• The adult education system works relatively well. The rate of adults engaging in lifelong learning increased a lot. Employers and the people themselves play an essential role in choosing and financing training programs. In the case of market failures or significant positive externalities, public financing is justified and necessary. It seems to be reasonable to merge the training and career counselling systems with the unemployment insurance fund, where training for the unemployed or the ones at risk of being unemployed has been highly appreciated for a while now. “Opening a gate” through public financing of training programs concerns primarily programs which intend to improve qualities relevant to the labour market.
  • The systemization of the school network aims to align it with demographic changes and to ensure equal access to education all over Estonia.

The systemization of the school network has to be accelerated significantly to utilize the 230 million euros available until 2023 to reach these goals. As of 2017 only 10,000 m2 of school surface have been modernized, which is only 8% of the targeted goal. The number of high schools has been reduced to 160, which is 63% of the targeted 100. As of the publication of the study, six basic schools have been reconstructed, which is considering the volume of the measure, only the beginning. Investment decisions with a total volume of 100 million euros have been made for another 34 basic schools, seeking to modernize another 105,000 m2 of school surface and to reduce land use by 95,000 m2. To this day, only 20% of the budget has been used. Therefore it is especially important to ensure that those investments are made.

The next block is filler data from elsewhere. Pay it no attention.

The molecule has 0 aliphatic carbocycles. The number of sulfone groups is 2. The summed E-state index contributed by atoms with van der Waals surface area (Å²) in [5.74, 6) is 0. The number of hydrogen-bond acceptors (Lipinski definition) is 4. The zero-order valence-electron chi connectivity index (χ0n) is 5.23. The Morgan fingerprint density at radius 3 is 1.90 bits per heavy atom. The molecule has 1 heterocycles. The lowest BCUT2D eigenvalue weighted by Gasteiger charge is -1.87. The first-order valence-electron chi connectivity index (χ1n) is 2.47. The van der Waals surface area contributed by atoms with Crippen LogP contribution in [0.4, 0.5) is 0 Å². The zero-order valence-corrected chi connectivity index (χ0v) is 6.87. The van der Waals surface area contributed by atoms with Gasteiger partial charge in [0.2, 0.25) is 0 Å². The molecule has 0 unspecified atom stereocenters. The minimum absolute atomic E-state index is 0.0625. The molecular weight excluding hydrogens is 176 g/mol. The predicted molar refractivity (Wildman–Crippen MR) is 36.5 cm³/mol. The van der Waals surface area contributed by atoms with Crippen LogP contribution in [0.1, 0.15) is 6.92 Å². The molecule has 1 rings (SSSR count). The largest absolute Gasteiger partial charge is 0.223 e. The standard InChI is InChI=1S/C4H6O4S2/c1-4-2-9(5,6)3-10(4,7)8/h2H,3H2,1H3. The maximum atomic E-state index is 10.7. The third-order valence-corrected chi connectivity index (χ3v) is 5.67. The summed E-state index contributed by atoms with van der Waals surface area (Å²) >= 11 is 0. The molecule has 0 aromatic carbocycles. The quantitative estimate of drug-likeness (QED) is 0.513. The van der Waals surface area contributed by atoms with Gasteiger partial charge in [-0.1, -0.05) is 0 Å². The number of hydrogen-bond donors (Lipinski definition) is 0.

Basic schools aim to offer quality basic education close to home. The systemization of the education system has not significantly worsened access to basic education. Only very few basic schoolers are located remotely from any basic school. The performance and effectiveness indicators of schools have not improved in the observed period but slightly decreased.

The aim of the creation of national upper secondary schools was to offer high-quality secondary education on a county level. At this point, there are 17 national upper secondary schools, and for the year 2023, the aim is to have a total of 24 of these schools, at least one in every county. For now, the creation of national upper secondary schools has not worsened the differences between the county centres and peripheral regions. The accessibility of secondary education has marginally declined. About 850 youth (ages 15-19) are located remotely from any high school (i.e. approximately 1.4% of the age group).

Th systemization of the school network is not yet complete, and the hoped-for results are therefore not reached or measurable yet. The national upper secondary school system may incur initial difficulties, wherefore the study should be repeated in five to ten years.

In addition to the team of Praxis Think Tank this study is co-authored by Mari Liis Räis, Epp Kallaste, Liisbet Aland, Sten Anspal, Janno Järbe, Aileen Lang, Siiri-Lii Sandre and Marko Sõmer of the Center of Applied Studies CentAR and Jaanika Jaanits, Triin Lauri, Kristjan Piirimäe, Kairi Põder and Liina Rajaveer.